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EDC Announces ‘Disappointing’ 15% Emissions Cut by 2030

Canada’s export development bank is taking fire for what a watchdog group calls a “disappointing” set of 2030 emission reduction targets for its lending activities.

Export Development Canada (EDC)’s idea of a response to the global climate emergency is a 15% cut in its financing for oil and gas exploration and extraction by 2030, Bloomberg reports. Since at least 2018, a cascade of international studies and analyses have called for a minimum 45% reduction in global greenhouse gas emissions by that date.

EDC also aims to shift 3% of its 2020 fossil investment from oil to gas and reduce emissions in its airlines portfolio by 37% per passenger kilometre travelled—at a time when the airline industry is intent on rapidly increasing passenger travel.

EDC maintains it has taken a “science-based approach to setting its 2030 sector targets, starting with two sectors representing a significant share of its financing portfolio and associated emissions: airlines and upstream oil and gas.” The agency says it has also “significantly” increased its sustainable finance investments.

“Fundamentally, global net zero emissions will require an orderly transition away from fossil fuels,” the agency states [pdf] in a background paper. “However, our target does not imply an end to EDC support for Canadian oil and gas producers. Rather, we will support our customers in preparing for a future in which demand declines. We also see an opportunity to support producers in lowering operational emissions associated with production during the transition away from fossil fuels.”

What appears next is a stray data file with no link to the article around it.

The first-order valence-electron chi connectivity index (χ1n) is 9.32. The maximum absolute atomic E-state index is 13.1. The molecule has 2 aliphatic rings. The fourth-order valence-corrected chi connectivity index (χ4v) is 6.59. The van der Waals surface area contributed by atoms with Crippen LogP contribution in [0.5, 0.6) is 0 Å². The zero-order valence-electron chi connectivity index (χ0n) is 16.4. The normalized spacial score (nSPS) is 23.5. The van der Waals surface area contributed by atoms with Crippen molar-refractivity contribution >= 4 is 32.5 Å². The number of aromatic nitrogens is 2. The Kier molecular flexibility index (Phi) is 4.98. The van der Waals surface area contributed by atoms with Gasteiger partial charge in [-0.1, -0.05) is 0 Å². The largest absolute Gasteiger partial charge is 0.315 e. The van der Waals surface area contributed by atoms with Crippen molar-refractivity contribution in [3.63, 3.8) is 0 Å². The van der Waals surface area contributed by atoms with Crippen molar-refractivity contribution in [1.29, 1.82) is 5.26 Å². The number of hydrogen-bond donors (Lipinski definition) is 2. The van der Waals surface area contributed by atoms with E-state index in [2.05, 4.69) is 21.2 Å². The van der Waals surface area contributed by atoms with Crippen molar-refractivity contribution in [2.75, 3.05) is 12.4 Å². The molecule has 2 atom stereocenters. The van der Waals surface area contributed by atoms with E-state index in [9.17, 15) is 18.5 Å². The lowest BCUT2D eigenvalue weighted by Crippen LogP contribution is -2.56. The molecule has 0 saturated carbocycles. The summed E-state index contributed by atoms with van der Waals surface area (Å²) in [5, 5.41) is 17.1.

The EDC backgrounder indicates oil demand falling faster than gas, adding that gas “may play a role in supporting energy demand during the transition to net zero.”

“Meeting our targets can only be achieved in partnership with Canadian companies,” EDC President and CEO Mairead Lavery said in a release. “This means meeting companies where they are, working to understand their business, and encouraging and supporting them in their own climate journeys.”

Julia Levin, national climate program manager at Environmental Defence Canada, called the new EDC targets a disappointment.

“For years, the Crown corporation has been fueling climate disaster by providing billions each year to oil and gas companies,” she said in a statement. “The only responsible thing to do is to end public financing to the fossil fuel sector—but even as people are fleeing their homes and dying from climate disasters, Export Development Canada has put forth weak promises that fail to really decrease fossil fuel financing.”

The plan also “buys into the debunked myth that fossil gas is a ‘transition’ fuel, instead of directing investment to genuine climate solutions,” Levin added.

At last year’s COP 26 climate summit in Glasgow, Canada committed to phase out new direct public financing for unabated fossil fuel projects by the end of this year—a promise that was supposed to include EDC. “However, of the $743 million already provided to oil and gas companies this year by Export Development Canada, up to $230 million is for companies operating internationally,” Levin said.